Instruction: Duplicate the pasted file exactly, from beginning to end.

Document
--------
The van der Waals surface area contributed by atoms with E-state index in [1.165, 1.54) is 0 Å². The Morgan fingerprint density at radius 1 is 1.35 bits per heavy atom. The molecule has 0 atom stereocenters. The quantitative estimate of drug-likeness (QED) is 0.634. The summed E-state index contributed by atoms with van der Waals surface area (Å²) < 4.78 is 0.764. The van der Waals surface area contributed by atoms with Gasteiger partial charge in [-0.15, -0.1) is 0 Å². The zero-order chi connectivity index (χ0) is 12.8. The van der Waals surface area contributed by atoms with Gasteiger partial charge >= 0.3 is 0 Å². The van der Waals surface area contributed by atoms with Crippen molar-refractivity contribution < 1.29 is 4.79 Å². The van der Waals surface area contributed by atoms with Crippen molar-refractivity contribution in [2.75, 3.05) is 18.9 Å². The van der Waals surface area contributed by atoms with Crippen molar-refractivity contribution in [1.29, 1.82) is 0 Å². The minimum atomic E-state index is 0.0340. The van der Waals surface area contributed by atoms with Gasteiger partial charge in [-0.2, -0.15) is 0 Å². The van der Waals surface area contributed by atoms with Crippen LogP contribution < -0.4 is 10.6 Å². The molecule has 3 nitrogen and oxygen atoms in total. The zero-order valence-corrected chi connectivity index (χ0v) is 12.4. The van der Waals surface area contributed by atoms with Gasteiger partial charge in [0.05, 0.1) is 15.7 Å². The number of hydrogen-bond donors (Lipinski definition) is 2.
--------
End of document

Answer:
The van der Waals surface area contributed by atoms with E-state index in [1.165, 1.54) is 0 Å². The Morgan fingerprint density at radius 1 is 1.35 bits per heavy atom. The molecule has 0 atom stereocenters. The quantitative estimate of drug-likeness (QED) is 0.634. The summed E-state index contributed by atoms with van der Waals surface area (Å²) < 4.78 is 0.764. The van der Waals surface area contributed by atoms with Gasteiger partial charge in [-0.15, -0.1) is 0 Å². The zero-order chi connectivity index (χ0) is 12.8. The van der Waals surface area contributed by atoms with Gasteiger partial charge >= 0.3 is 0 Å². The van der Waals surface area contributed by atoms with Crippen molar-refractivity contribution < 1.29 is 4.79 Å². The van der Waals surface area contributed by atoms with Crippen molar-refractivity contribution in [2.75, 3.05) is 18.9 Å². The van der Waals surface area contributed by atoms with Crippen molar-refractivity contribution in [1.29, 1.82) is 0 Å². The minimum atomic E-state index is 0.0340. The van der Waals surface area contributed by atoms with Gasteiger partial charge in [-0.2, -0.15) is 0 Å². The van der Waals surface area contributed by atoms with Crippen LogP contribution < -0.4 is 10.6 Å². The molecule has 3 nitrogen and oxygen atoms in total. The zero-order valence-corrected chi connectivity index (χ0v) is 12.4. The van der Waals surface area contributed by atoms with Gasteiger partial charge in [0.05, 0.1) is 15.7 Å². The number of hydrogen-bond donors (Lipinski definition) is 2.